- - Friday, August 16, 2019

Friends and supporters of former Vice President Joe Biden have been gently suggesting to him and to campaign officials that perhaps he should make fewer campaign appearances, thus lessening the likelihood of Mr. Biden making more high profile gaffes, as he did repeatedly last week in Iowa.

Iowa is the first state in the nation to get to exercise its voice in choosing the Democratic nominee for president of the United States. On Feb. 3, 2020, the Iowa caucus will officially kick off the delegate race, so last week all the Democrat would-be candidates were spending lots of time at the Iowa State Fair. It was there that Mr. Biden declared “We choose science over fiction. We choose truth over facts.” It wasn’t his only mistake in Iowa.

The most damaging may have been Mr. Biden’s statement the “poor kids are just as bright and just as talented as white kids.” He tried to do damage control after realizing what he’d said, but for the guy who has been courting the black vote claiming to be the logical heir to Barack Obama it was a gut punch.

Some have suggested Mr. Biden is too old to stand up to the rigors of not only what is sure to be a bruising campaign against President Trump, but too old to handle the day to day stress of the presidency itself. He didn’t help his fight against that argument when he said last week that as vice president he had met with students from Marjory Stoneman Douglas High School after the horrific student shootings there. The problem with his assertion is that the Parkland, Florida, school shootings happened more than a year after Mike Pence became vice president.

His well meaning supporters are suggesting that if Mr. Biden is in front of crowds less and in front of the cameras less, he’ll make fewer blunders. Publicly at least. Their logic is that somehow by being less accessible the former VP will be more electable. That is seldom how it works in modern politics, particularly when one has literally 20 other people running for the same slot.

As a baseball fan, I’ve watched similar twisted logic be floated by well-meaning fans giving unsolicited advice to their favorite team’s general manager. Often, they suggest trading away today’s top performers in hopes of getting prospects who might be good in the future. Getting rid of a great player hoping that someday what you get in return might be good seems like a futile exercise.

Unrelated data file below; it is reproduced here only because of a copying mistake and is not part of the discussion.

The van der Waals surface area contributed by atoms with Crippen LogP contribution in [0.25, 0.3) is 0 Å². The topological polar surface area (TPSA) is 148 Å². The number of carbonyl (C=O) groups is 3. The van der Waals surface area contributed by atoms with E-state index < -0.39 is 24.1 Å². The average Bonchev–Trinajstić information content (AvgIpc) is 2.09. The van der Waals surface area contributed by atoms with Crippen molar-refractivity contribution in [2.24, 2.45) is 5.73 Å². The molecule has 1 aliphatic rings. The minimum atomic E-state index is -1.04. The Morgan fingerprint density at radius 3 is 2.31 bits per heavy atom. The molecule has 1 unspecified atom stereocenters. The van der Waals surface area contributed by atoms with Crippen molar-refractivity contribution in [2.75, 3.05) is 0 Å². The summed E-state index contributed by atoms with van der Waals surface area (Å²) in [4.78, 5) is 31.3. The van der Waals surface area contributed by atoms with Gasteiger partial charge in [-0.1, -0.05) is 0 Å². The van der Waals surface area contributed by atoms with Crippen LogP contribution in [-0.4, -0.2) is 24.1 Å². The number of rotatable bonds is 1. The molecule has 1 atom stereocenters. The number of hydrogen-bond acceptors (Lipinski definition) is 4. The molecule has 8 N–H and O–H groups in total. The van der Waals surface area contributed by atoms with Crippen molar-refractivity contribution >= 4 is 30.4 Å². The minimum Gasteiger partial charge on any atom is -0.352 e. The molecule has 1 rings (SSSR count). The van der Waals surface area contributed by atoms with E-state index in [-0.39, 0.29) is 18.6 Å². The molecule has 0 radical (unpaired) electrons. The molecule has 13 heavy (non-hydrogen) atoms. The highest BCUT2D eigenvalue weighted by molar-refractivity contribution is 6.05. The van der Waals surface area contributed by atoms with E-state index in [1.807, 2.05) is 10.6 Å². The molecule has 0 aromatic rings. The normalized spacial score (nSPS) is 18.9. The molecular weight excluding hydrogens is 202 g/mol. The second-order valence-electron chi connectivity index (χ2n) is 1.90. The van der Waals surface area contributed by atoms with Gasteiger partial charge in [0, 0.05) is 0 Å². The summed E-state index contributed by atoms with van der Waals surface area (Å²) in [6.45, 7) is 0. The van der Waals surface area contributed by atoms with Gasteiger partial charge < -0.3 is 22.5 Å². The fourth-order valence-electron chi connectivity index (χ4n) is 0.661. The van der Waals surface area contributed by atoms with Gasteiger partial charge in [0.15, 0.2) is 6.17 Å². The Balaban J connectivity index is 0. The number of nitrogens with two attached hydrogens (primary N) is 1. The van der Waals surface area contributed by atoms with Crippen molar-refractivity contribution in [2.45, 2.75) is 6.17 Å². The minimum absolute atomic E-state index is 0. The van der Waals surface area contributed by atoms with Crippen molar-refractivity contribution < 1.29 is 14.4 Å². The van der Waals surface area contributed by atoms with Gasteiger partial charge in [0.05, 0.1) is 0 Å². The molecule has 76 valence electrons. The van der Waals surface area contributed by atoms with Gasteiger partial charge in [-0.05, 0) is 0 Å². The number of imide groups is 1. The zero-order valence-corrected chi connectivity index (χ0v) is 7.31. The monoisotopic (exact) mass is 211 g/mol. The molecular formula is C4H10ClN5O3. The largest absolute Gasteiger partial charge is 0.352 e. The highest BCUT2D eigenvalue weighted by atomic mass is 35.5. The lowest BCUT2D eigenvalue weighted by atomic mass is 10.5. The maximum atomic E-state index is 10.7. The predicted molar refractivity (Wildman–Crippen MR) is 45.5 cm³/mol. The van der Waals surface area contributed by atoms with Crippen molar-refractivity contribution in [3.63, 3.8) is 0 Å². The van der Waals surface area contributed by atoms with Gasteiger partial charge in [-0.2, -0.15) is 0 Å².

So does trying to silence a U.S. presidential candidate while simultaneously claiming he is the most qualified to engage in a political brawl with Tweeter in Chief Trump.

If those who know and like Mr. Biden the best believe allowing him to speak freely will result in embarrassment, what should the rest of us believe? It has been pointed out that Mr. Biden’s mistakes often come later in the day, sometimes on long road trips. They suggest he needs more downtime, but how much downtime can he get? Mr. Biden is already on vacation all this week in his home state of Delaware. There were a series of articles after Memorial Day this year that pointed out he spent literally half as much time campaigning as other candidates. How much less can he do?

Mr. Trump tweeted “Does anybody believe he is mentally fit to be president?” The president raises a valid question. If Biden supporters think a road trip to Iowa is grueling for him, what can we expect after a 17 hour flight to Asia to deal with China or North Korea?

In Iowa last week, the former vice president confused recently resigned British Prime Minister Theresa May with former British Prime Minister Margaret Thatcher, who governed in the 1980s and died in 2013 at the age of 87.

Washington publication The Hill quotes one major Democratic donor as saying, “A lot of people are nervous that he’s lost some of his mojo. They’re getting nervous about him going toe to toe with Trump. But the problem is, there doesn’t seem to be an alternative.”

Actually there are 20 and the Biden camp doesn’t have to look very far over their shoulder to see some of them.

The Real Clear Politics average of New Hampshire polls shows Mr. Biden at 21.8%, Vermont Sen. Bernie Sanders at 19.3% and Massachusetts Sen. Elizabeth Warren at a hair under 16%. The most recent among the RCP polls shows Mr. Sanders actually leading Biden 21-15%.

Nationally, the race is even closer. The latest Economist-YouGov poll shows Mr. Biden and Ms. Warren in a statistical dead heat. He has 21% and Warren is at 20%, well within the margin of error. Mr. Sanders is close too, polling 16% among Dems nationwide.

While Biden supporters may be worried, his professional team is giving no quarter. “Joe Biden has spoken his mind his entire life, which voters know and love about him,” said Kate Bedingfield, Mr. Biden’s deputy campaign manager. “He’s a real person, he’s authentic, and that will never change.”

People may love him, but will they vote for him? Those are two different issues altogether. If Mr. Biden heeds the advice of those telling him to essentially hide, he may as well pull the plug on his campaign now.

Copyright © 2022 The Washington Times, LLC. Click here for reprint permission.

Please read our comment policy before commenting.

Click to Read More and View Comments

Click to Hide